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Migrant communities: a pathway to citizenship

We all want to live in a compassionate country that allows people to integrate and contribute to their communities. That's why we're campaigning to make the pathway to British citizenship shorter, cheaper and fairer. Every person should be treated with dignity throughout the immigration system.

We all have a right to better pathways that allow us to feel human – to be a citizen of the country we call home. As I have been through the process and lived the experience, it has made me more aware of how distant and worthless you feel waiting for an opportunity to be part of a community. All our situations and stories are different, but the pain, heartache and uncertainty are the same. All we want is a chance to be beneficial to society and use our skills. Amanda, South London Citizens

Children and community leaders from Citizens UK stand during a protest outside Parliament, holding colourful banners that say 'Every child should benefit'

Campaign overview

Hundreds of thousands of people in our communities are on long, expensive, and painful pathways to citizenship. For most people, it will be more than a decade and tens of thousands of pounds before they can finally have the security that comes with British citizenship.

Whilst on the pathway, most people will be denied access to basic services and support. They will face uncertainty and be at risk of poverty and destitution due to their immigration status. We believe that the pathway to citizenship should be affordable, timely and fair. This would improve lives and strengthen our communities, our democracy and our economy.

A leader speaking at the child detention action at Parliament Square. They stand with a microphone in front of a blue banner that says 'Children belong in classrooms, not detention centres'.

Some of the solutions

  • Shortening the 10 year route to citizenship to 5 years.
  • Reducing expensive citizenship fees to cost price, especially for children. No one should profit from others' pain and insecurity.
  • Introducing a one-off regularisation process for people without documents. This would give hope to hundreds of thousands of people desperate to contribute but currently prevented from integrating with their communities. And it would clear the backlog affecting government departments.
  • Enable all children to access support through child benefits, whatever their parents' immigration status.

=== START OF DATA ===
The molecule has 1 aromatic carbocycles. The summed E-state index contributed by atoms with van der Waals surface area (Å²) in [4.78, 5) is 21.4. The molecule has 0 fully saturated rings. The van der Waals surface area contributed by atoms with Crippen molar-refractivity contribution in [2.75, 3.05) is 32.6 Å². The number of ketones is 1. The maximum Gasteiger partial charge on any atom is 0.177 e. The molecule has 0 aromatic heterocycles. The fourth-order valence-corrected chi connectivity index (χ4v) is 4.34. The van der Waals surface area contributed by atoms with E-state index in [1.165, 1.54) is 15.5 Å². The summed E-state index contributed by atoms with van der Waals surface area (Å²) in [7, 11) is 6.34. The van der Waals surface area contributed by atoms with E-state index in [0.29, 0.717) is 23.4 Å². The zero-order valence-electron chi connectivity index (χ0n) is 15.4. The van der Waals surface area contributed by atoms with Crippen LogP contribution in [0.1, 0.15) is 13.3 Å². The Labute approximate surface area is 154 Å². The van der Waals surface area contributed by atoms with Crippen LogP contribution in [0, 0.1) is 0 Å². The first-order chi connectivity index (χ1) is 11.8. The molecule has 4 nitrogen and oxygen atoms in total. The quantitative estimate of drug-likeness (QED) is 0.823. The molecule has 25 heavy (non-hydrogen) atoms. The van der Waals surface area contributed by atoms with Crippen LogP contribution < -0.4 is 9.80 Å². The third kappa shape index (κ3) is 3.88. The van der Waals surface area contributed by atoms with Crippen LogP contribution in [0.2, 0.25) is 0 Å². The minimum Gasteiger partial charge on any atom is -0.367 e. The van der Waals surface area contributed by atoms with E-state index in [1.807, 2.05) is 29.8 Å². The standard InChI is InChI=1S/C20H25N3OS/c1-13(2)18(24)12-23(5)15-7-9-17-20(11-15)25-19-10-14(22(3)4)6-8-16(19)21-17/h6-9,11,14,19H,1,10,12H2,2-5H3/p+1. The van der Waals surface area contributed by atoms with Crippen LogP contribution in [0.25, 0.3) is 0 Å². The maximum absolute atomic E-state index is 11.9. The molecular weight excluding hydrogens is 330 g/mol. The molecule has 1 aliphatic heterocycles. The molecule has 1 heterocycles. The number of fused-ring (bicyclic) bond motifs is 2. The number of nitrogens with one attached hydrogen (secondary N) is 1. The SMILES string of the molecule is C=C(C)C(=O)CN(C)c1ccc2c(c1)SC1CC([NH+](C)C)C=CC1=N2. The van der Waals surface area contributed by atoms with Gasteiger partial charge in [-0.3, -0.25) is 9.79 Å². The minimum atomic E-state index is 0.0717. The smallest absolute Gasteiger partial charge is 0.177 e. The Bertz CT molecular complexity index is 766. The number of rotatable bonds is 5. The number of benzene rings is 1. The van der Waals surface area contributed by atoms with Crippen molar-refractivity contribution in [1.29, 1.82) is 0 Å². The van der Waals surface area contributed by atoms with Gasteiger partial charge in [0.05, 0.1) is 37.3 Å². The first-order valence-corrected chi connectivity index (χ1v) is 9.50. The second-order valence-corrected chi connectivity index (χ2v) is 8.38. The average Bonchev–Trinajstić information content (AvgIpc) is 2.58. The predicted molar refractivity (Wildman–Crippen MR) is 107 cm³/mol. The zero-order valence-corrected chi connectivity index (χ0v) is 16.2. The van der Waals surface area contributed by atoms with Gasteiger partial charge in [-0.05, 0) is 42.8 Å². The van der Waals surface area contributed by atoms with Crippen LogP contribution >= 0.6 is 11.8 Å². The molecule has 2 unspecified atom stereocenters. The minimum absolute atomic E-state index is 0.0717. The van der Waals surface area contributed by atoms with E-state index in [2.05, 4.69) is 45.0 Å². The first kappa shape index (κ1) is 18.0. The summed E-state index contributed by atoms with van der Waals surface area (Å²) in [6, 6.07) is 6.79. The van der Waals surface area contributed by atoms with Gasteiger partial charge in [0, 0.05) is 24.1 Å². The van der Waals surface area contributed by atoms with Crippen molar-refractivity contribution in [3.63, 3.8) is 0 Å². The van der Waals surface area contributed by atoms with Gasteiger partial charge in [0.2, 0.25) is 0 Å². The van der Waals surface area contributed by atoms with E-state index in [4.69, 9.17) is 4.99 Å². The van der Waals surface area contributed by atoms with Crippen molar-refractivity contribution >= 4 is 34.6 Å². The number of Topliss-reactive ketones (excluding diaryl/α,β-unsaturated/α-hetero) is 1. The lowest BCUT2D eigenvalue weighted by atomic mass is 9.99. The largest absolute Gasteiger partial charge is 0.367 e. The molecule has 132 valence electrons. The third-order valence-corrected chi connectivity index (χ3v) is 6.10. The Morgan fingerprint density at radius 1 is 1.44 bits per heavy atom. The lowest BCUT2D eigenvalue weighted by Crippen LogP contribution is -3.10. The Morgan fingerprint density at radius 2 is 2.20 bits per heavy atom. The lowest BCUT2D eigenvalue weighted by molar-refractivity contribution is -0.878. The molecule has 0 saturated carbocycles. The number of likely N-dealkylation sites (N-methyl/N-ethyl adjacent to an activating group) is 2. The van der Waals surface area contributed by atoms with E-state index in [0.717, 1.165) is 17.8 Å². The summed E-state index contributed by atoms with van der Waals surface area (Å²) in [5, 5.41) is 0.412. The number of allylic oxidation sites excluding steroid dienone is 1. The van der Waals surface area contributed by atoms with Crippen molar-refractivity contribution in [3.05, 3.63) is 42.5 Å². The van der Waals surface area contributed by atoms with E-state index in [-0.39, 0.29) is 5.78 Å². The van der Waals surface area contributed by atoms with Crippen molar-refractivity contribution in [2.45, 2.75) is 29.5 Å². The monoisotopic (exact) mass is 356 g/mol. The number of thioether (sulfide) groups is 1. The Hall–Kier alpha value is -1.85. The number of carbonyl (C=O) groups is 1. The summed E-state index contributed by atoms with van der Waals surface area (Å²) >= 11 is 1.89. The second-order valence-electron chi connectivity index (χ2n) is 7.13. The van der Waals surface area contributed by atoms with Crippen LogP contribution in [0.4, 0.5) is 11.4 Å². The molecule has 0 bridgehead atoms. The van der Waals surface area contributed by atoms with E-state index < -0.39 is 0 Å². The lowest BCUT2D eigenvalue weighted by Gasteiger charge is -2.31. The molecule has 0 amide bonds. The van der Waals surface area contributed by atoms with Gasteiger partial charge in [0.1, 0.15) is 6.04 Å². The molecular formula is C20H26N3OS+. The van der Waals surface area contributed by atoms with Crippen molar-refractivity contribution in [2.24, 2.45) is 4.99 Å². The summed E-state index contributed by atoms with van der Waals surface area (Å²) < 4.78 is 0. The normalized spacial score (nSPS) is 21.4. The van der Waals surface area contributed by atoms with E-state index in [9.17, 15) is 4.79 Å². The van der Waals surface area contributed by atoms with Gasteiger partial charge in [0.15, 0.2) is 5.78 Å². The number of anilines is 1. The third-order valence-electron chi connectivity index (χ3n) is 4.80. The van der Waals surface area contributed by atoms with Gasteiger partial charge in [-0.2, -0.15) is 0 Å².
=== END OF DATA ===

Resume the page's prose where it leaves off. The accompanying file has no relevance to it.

• Restore the ban on children and families being detained in prison-like conditions for immigration purposes.

I came to the UK nearly 20 years ago to build a better life for my daughter. The UK is my home but I’m not yet a citizen. Millions of people like me are blocked and struggling to survive when all we want is to be recognised as British citizens, contribute to society and build our lives. Mary

How are people in our communities affected?

Man standing looking out to a small lake
Elsie Lusty

In 2020, Joseph Rowntree Foundation reported that over a quarter of destitute households were migrants and in many cases, the destitution arose primarily from people’s immigration status. People without any form of immigration status are unable to work or access basic services such as healthcare or the criminal justice system. Even people with a visa and the legal right to remain can be denied access to welfare through the so-called ‘No Recourse to Public Funds’ (NRPF) conditions on their visas. This is effectively a welfare ban, denying people access to this safety net, including child benefit, and leaves people, including over 180,000 children, at risk of destitution.7

Combined with a lack of free legal advice, this leaves people in our communities to experience prolonged uncertainty, poverty and exclusion. Evidence suggests that this disproportionately affects minority ethnic women and disabled people.

Insecure immigration status and the pathway to citizenship is a key campaign area for many of our chapters, including Tyne and Wear, South London, East London, North London, Nottingham, Wales, Thames Valley, Birmingham and Essex. We listened to thousands of people in our member institutions to identify the need to improve the pathway to citizenship.

I'm a mom of three. I've been in the UK for the past nine years. I've been able to get by with help from a community organisation, where I can share my ideas and help other parents. But I want to work. I want to work so that I can add meaning to my life and give my children a better future. I'm really inspired to learn and work and contribute to this community. Abigal

Discover each of our campaigns

Every child should benefit campaign launch June 2023.jpg

Every child should benefit

A campaign launched in 2023 calling for every child living in the UK to be able to receive child benefits, no matter where their parents were born.

Migrant Mass 2023

Settle Our Status

We believe that we should care for our neighbours, wherever they were born and whatever their immigration status. We are calling for 'settled status’ for all who call the UK home.

Children into Citizens - Assembly

Children into citizens

No child should be priced out of citizenship. This is the campaign to reduce child citizenship fees.

Two school pupils talking at an event about free school meals for children of parents with no resource to public funds

NRPF (No Recourse to Public Funds) is a condition put on people's visas that bans them from accessing welfare support and locks hundreds of thousands of people into poverty. Find out how it affects people, with information for families and schools.